Researchers Develop Green Roofs for Canadian Climates

Guelph could become the go-to place for green roof expertise

Facebooktwittergoogle_pluspinterestlinkedintumblrmail

Story by Samantha Beattie, a U of G student writer with SPARK (Students Promoting Awareness of Research Knowledge)

Prof. Youbin Zheng and research assistant Mary Jane Clark. Photo by Bruce Sargent

Looking out over the rooftops of Berlin, you see an unusually verdant green blended among the black, brown and grey shingles. That’s because “green” roofs – those sporting ornamental and vegetable gardens – have taken hold and proliferated in this vibrant city. Up to 30 per cent of the roofs are green, a trend that’s seen in other great cities such as London, New York City and Tokyo. They’re being adopted as an environmentally friendly innovation that provides storm water management, aesthetics and warmth, all at the same time.

University of Guelph researchers are helping Canadian cities adopt green roofs by making them suitable to a northern climate. Guelph’s green roof research is headed by environmental science professor Youbin Zheng, working with Prof. Mike Dixon. Their goal is to improve existing technology and provide Canadian-adapted technologies to green roof companies.

“What is missing in the Canadian green roof industry is the horticulture knowledge and technology for northern climates that will make our green roofs successful,” says Zheng.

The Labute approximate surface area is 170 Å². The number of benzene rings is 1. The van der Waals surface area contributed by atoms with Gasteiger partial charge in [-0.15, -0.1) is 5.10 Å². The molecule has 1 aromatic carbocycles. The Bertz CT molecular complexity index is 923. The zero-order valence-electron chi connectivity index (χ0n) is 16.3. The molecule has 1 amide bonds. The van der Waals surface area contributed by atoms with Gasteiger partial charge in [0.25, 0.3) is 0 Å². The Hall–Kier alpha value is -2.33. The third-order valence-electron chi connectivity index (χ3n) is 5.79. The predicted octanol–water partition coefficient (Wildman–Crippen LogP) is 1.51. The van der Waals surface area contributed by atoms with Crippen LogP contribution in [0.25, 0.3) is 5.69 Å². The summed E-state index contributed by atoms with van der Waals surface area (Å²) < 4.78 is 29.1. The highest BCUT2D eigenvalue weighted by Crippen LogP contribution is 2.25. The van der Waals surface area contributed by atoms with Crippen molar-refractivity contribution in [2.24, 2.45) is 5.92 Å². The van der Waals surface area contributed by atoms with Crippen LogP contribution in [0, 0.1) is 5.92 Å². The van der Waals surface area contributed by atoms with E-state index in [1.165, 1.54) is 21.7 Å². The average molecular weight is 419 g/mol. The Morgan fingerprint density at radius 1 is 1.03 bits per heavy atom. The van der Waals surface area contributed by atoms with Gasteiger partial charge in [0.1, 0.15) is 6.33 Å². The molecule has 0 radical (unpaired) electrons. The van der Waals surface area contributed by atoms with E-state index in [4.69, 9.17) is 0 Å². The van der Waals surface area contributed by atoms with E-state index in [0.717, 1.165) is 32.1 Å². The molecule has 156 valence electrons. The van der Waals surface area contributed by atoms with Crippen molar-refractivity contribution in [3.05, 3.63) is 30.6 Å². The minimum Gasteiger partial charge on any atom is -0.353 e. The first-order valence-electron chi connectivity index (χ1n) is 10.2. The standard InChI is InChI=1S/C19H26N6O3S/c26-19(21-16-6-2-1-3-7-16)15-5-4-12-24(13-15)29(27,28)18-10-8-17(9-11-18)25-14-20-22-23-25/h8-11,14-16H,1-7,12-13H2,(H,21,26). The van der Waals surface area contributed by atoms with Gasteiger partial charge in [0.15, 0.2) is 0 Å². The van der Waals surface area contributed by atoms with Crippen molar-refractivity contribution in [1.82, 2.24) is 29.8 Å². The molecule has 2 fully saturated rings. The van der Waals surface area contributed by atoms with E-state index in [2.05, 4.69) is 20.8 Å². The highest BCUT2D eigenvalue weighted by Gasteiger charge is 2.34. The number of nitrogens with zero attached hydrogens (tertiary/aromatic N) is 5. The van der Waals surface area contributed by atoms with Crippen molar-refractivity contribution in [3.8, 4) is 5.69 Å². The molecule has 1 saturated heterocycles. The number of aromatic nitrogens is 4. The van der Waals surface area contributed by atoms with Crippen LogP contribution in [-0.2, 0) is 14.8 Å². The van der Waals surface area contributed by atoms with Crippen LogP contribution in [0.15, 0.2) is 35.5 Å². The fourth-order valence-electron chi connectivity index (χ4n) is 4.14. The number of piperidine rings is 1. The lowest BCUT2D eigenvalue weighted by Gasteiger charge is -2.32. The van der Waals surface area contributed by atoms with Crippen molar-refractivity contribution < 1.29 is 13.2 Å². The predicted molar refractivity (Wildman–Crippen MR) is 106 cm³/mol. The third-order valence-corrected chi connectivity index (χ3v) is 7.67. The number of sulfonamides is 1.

When Toronto passed a by-law in May 2009 requiring that green roofs be built on new developments, the industry boomed. While most green roofs currently sit atop commercial companies, they have the potential to become residential entities as well, cared for by homeowners, says Zheng.

But it won’t come easy. Designing and growing green roofs is a complex process for a host of different reasons. For one, the artificial soil (called “substrate”) must be thin, so it doesn’t exceed the roof’s maximum loading capacity. But at the same time, it must be able to hold water and provide nourishment to the plants.

As well, green roof models from elsewhere must be adapted to unique Canadian conditions. For example, the plants used in Canadian green roofs must be able to withstand the freezing winter climate as well as the hot and dry summer climate.

Zheng and his team are evaluating a variety of plants – from sedum to perennial flower plants and juniper – to find stress-resistant species that can withstand little shelter and more extreme weather conditions than those on the ground. These plants must also be low-maintenance in order to save energy, labour and water and fertilizer costs, as well as to strike a balance between productivity and energy conservation.

Despite the challenges, Zheng wants Guelph to be the go-to place for green roof research for both companies and students. “We want green roof companies and architects to come here, learn from one another and get advice,” says Zheng. “This will also be an opportunity for students to do related research and collaborate across all disciplines.”

Others who are part of the green roof team include lab technician Katie Vinson, graduate student Greg Yuristy, horticulturalists Mary Jane Clark and Linping Wang, plant pathologist Lynn Tian, undergraduate students Siobhan Dunets and Thannushan Nimalendra.

This project receives funding from the Ontario Ministry of Agriculture, Food and Rural Affairs, Carrot Common, Live Roof®Ontario, Sedum Master, Landscape Ontario and Flowers Canada.